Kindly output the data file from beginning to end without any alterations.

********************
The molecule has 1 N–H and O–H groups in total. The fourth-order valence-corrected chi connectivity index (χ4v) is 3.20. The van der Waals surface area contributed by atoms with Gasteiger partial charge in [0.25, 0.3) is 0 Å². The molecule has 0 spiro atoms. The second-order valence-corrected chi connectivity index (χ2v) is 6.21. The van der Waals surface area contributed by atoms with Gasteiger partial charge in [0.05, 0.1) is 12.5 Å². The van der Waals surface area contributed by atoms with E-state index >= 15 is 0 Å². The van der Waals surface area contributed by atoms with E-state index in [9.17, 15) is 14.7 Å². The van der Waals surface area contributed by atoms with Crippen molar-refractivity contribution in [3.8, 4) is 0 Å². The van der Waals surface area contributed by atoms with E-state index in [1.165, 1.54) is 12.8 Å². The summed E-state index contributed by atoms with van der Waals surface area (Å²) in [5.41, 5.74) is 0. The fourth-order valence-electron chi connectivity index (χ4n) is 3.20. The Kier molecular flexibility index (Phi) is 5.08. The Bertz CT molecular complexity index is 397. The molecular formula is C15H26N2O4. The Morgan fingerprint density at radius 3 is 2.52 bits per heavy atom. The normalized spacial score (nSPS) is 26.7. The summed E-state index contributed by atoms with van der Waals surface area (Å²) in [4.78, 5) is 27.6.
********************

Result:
The molecule has 1 N–H and O–H groups in total. The fourth-order valence-corrected chi connectivity index (χ4v) is 3.20. The van der Waals surface area contributed by atoms with Gasteiger partial charge in [0.25, 0.3) is 0 Å². The molecule has 0 spiro atoms. The second-order valence-corrected chi connectivity index (χ2v) is 6.21. The van der Waals surface area contributed by atoms with Gasteiger partial charge in [0.05, 0.1) is 12.5 Å². The van der Waals surface area contributed by atoms with E-state index >= 15 is 0 Å². The van der Waals surface area contributed by atoms with E-state index in [9.17, 15) is 14.7 Å². The van der Waals surface area contributed by atoms with Crippen molar-refractivity contribution in [3.8, 4) is 0 Å². The van der Waals surface area contributed by atoms with E-state index in [1.165, 1.54) is 12.8 Å². The summed E-state index contributed by atoms with van der Waals surface area (Å²) in [5.41, 5.74) is 0. The fourth-order valence-electron chi connectivity index (χ4n) is 3.20. The Kier molecular flexibility index (Phi) is 5.08. The Bertz CT molecular complexity index is 397. The molecular formula is C15H26N2O4. The Morgan fingerprint density at radius 3 is 2.52 bits per heavy atom. The normalized spacial score (nSPS) is 26.7. The summed E-state index contributed by atoms with van der Waals surface area (Å²) in [4.78, 5) is 27.6.